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Hey everyone,

I've started practicing reading NMR again after having not done so for years, and I'm getting caught up on what must be a very simple question. For the 1H spectrum of 2-methoxybenzaldehyde, why do two of the aromatic protons exhibit identical chemical shifts (6.94 ppm)? As far as I can tell, their environments should not be equivalent. Values from the spectra may be found here: http://www.sciencesoft.net/C8H8O2/

Thanks in advance.

asked Jun 13 '13 at 14:16

John%20Xavier's gravatar image

John Xavier

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Hi John,

As Kirk says the protons are not really equivalent - if you look at the spectrum from aldrich:


and zoom in close to that peak, you can just about see that you have a triplet and a doublet, with the rightmost peak of the triplet very close to the leftmost peak of the doublet. Whilst looking at this I came across this from Ray Abraham at Modgraph:


which indicates that the two most similar protons are 3 and 5 (where position 1 is the aldehyde, 2 is the methoxy etc), whereas your source has 3 and 4 as similar. I don't think 4 can have the same shift as 3 - the aldehyde is strongly ortho, para (pi) electron withdrawing, so would deshield proton 4, the methoxy is sigma-withdrawing (hence high shift of carbon 2) and ortho,para (pi) donating, so will have limited effect at proton 4. Thus you expect proton 6 to have the highest shift (ortho-withdrawing effect of aldehyde, no dotating effect from methoxy), then 4 (para-withdrawing effect of aldehyde, no donating effect from methoxy), 3 has sigma-withdrawing and pi-donating effects, and 5 not much of anything, so not possible to guess at those. A quick PERCH calculation agrees with this assignment.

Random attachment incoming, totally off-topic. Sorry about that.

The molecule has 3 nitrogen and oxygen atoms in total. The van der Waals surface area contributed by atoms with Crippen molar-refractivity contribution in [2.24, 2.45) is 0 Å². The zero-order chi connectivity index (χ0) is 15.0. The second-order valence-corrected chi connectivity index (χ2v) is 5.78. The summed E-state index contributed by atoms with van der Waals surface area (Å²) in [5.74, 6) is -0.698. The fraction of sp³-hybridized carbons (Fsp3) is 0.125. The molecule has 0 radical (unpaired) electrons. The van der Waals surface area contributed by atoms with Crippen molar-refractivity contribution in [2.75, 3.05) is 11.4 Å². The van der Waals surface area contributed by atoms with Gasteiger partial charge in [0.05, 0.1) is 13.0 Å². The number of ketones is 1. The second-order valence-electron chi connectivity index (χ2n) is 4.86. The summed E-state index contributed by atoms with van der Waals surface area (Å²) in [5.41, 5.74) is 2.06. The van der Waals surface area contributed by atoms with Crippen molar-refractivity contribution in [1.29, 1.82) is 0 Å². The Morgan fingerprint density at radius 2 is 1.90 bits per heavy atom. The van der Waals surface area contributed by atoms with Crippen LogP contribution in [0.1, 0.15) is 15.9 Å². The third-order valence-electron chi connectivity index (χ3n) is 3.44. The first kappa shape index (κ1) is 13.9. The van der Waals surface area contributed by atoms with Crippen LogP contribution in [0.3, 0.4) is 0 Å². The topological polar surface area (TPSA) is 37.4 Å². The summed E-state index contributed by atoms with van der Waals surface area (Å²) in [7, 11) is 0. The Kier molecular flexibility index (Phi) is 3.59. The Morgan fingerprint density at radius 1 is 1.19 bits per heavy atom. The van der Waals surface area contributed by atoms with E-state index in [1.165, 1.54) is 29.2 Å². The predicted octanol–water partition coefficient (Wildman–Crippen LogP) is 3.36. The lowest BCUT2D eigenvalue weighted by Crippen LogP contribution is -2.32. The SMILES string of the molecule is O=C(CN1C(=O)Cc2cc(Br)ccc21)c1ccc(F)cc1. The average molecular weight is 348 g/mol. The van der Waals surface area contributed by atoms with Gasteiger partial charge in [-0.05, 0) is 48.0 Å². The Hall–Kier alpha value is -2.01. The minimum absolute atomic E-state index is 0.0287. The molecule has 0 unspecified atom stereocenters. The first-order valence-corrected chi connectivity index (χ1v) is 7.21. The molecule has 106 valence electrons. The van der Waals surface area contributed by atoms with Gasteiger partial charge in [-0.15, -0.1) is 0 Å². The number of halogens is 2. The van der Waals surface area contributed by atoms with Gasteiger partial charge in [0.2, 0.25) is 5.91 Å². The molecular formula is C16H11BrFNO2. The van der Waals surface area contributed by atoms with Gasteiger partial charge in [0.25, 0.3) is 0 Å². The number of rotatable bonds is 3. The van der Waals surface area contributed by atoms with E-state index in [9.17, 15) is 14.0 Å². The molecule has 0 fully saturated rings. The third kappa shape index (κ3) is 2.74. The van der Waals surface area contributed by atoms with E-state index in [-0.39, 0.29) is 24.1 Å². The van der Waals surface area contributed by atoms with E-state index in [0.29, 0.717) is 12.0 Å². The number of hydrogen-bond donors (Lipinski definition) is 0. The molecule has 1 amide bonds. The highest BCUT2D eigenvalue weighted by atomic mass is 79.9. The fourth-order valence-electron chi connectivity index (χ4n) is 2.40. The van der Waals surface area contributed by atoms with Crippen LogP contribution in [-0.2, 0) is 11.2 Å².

For aromatics changing from CDCl3 to benzene-d6 can have a aprticularly pronounced effect on the shifts.


answered Jun 17 '13 at 12:06

Pete%20Gierth's gravatar image

Pete Gierth

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The four aromatic protons in this molecule are, in principle, non-equivalent. However, sometimes non-equivalent protons just happen to have very similar chemical shifts. The spectrum shown on the "sciencesoft" site is fairly low resolution. A higher resolution spectrum would probably show them as non-equivalent. Changing the solvent is another good trick when dealing with cases of accidental near equivalence of chemical shifts.


answered Jun 17 '13 at 07:41

Kirk%20Marat's gravatar image

Kirk Marat

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